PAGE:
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Fresh order of valuation of shares subsequent to a lengthy period of litigation defeats justice: Calcutta High Court

In the matter of share value, if any litigation has been dragged on for over a very long period then a fresh order of valuation of such shares contravenes principles of good equity. The bench consisting of I.P. Mukerji J. and Md. Nizamuddin J. were faced with the matter of erroneous valuation of shares in State of Rajasthan v I.K. Merchants Ltd. [APD 63 of 2013]. The case was presented before the Calcutta High court after almost 40 years of litigation.

The company, for its operation, increasingly became dependent on the appellant No.1/defendant no.1 (the appellant) for loans, advances and other forms of assistance. The latter accommodated them but insisted that it should have more control over it and that it should become a public sector undertaking. It informed the shareholders of the company about its intention to buy their shares. The subject matter of dispute between the parties in this proceeding is with regard to the valuation of those shares. The appellant declared that these shares had been valued at Rs.11.50/- per share. Only the difference between Rs.11.50 and the face value of Rs.10/- per share was payable. This valuation, on its finalization, was communicated to them on 8th July, 1975, according to the respondents

The respondents/plaintiffs contend that Rs.11.50 per share could not have been the market price of or a fair value of each share on the date of its sale. It was Rs.795.60/- per share. The agreement did not permit M/s B. D. Gargieya & Co., Jaipur to value the shares. The decision of the appellant regarding valuation and the whole process of it have been challenged in this proceeding.

The court on the issue of limitation referred to the State of Punjab & Ors. Vs. Ashok Kumar (1991) 4 SCC 1wherein the expression “right to sue” was interpreted. The words “right to sue” ordinarily mean the right to seek relief by means of legal proceedings. Generally, the right to sue accrues only when the cause of action arises, that is, the right to prosecute to obtain relief by legal means. The cause of action, in the present case, attained finality and the right to sue accrued to the respondents on 8th July, 1975. Time started running from that date. The respondents instituted the suit on 5th July, 1978 within three years. Hence, it was within the period of limitation.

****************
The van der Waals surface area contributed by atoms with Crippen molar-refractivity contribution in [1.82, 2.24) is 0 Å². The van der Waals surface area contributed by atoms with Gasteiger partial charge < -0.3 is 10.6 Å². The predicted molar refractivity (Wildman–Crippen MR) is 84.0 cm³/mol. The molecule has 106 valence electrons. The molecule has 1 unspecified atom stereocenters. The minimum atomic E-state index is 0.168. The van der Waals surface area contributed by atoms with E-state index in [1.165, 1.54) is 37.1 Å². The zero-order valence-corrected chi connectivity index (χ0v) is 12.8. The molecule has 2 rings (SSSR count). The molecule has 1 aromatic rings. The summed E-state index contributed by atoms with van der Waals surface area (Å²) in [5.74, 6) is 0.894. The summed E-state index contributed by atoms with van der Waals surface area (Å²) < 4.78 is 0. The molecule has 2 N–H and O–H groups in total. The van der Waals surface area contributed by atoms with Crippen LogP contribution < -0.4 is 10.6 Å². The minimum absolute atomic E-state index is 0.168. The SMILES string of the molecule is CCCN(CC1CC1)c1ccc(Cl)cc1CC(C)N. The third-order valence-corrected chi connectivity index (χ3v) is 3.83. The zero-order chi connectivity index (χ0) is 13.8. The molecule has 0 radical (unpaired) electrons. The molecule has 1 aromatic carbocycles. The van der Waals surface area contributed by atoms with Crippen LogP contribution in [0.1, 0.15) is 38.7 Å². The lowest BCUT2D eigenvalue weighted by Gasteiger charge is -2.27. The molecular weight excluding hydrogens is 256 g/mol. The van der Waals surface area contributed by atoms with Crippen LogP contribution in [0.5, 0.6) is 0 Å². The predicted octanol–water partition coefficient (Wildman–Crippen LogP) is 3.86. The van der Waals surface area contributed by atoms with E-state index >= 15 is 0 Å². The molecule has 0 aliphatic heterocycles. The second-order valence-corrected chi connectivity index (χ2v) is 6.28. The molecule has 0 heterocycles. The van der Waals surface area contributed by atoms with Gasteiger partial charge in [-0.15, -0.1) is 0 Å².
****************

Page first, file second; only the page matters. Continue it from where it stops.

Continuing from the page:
The division bench earlier at the invitation of the parties had appointed one of the valuers proposed by the learned single judge, M/s. Ray and Ray, who valued the shares at Rs.640/- per share. Considering the circumstances discussed above, after 40 years of litigation, the court considered that it would not be judicious on their part to order a fresh valuation of the shares in 1973. This would not only delay but completely defeat justice and produce futile consequences. Rs.640/- per share is much lower than the claim with regard to valuation made in the plaint and the valuation made by Mr. Lakhotia, a CA produced as witness for cross-examination.

The court sounded judgment that “This appeal and cross-objection are disposed of by declaring that the respondents/plaintiffs are entitled to Rs.640/- per share sold by them to the appellant and directing that each of the respondents/plaintiffs be paid by the appellant no. 1 Rs.640/- per share of Bikaner Gypsums Ltd. (subsequently Rajasthan State Mines and Minerals Ltd.) sold by him to the appellant no.1 as valued by M/s. Ray and Ray less Rs.11.50/- per share already received by him/her within eight weeks of communication of this order.
Further the bench considering,since the appellant is the government of Rajasthan, the respondents/plaintiffs shall only be entitled to interest at the rate of 5% simple interest per annum without yearly rests on the said amount from 8th July, 1975 till the date of payment.

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